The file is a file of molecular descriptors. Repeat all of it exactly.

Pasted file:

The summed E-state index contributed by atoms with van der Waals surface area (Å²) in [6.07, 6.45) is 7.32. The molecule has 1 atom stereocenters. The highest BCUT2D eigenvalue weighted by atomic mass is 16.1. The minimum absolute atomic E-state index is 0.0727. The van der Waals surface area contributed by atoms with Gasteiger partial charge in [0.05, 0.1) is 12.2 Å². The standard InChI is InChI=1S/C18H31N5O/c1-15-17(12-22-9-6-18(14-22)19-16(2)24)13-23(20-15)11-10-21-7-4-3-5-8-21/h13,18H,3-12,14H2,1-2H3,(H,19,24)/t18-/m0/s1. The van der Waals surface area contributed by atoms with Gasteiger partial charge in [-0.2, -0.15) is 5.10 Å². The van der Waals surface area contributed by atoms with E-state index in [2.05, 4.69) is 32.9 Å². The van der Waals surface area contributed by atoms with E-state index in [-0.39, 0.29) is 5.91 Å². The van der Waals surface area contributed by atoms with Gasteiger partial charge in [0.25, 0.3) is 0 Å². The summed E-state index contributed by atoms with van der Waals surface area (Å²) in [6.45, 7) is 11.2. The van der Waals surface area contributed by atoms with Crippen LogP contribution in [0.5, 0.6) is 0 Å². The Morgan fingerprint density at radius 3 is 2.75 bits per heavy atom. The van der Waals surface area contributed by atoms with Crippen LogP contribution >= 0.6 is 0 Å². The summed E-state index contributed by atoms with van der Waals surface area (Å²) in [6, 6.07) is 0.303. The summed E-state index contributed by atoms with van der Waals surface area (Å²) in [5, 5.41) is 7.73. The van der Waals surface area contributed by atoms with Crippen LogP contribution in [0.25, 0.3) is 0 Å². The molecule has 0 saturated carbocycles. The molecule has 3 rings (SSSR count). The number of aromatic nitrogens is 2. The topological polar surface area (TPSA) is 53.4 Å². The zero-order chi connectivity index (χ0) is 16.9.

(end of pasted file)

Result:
The summed E-state index contributed by atoms with van der Waals surface area (Å²) in [6.07, 6.45) is 7.32. The molecule has 1 atom stereocenters. The highest BCUT2D eigenvalue weighted by atomic mass is 16.1. The minimum absolute atomic E-state index is 0.0727. The van der Waals surface area contributed by atoms with Gasteiger partial charge in [0.05, 0.1) is 12.2 Å². The standard InChI is InChI=1S/C18H31N5O/c1-15-17(12-22-9-6-18(14-22)19-16(2)24)13-23(20-15)11-10-21-7-4-3-5-8-21/h13,18H,3-12,14H2,1-2H3,(H,19,24)/t18-/m0/s1. The van der Waals surface area contributed by atoms with Gasteiger partial charge in [-0.2, -0.15) is 5.10 Å². The van der Waals surface area contributed by atoms with E-state index in [2.05, 4.69) is 32.9 Å². The van der Waals surface area contributed by atoms with E-state index in [-0.39, 0.29) is 5.91 Å². The van der Waals surface area contributed by atoms with Gasteiger partial charge in [0.25, 0.3) is 0 Å². The summed E-state index contributed by atoms with van der Waals surface area (Å²) in [6.45, 7) is 11.2. The van der Waals surface area contributed by atoms with Crippen LogP contribution in [0.5, 0.6) is 0 Å². The Morgan fingerprint density at radius 3 is 2.75 bits per heavy atom. The van der Waals surface area contributed by atoms with Crippen LogP contribution >= 0.6 is 0 Å². The summed E-state index contributed by atoms with van der Waals surface area (Å²) in [6, 6.07) is 0.303. The summed E-state index contributed by atoms with van der Waals surface area (Å²) in [5, 5.41) is 7.73. The van der Waals surface area contributed by atoms with Crippen LogP contribution in [0.25, 0.3) is 0 Å². The molecule has 0 saturated carbocycles. The molecule has 3 rings (SSSR count). The number of aromatic nitrogens is 2. The topological polar surface area (TPSA) is 53.4 Å². The zero-order chi connectivity index (χ0) is 16.9.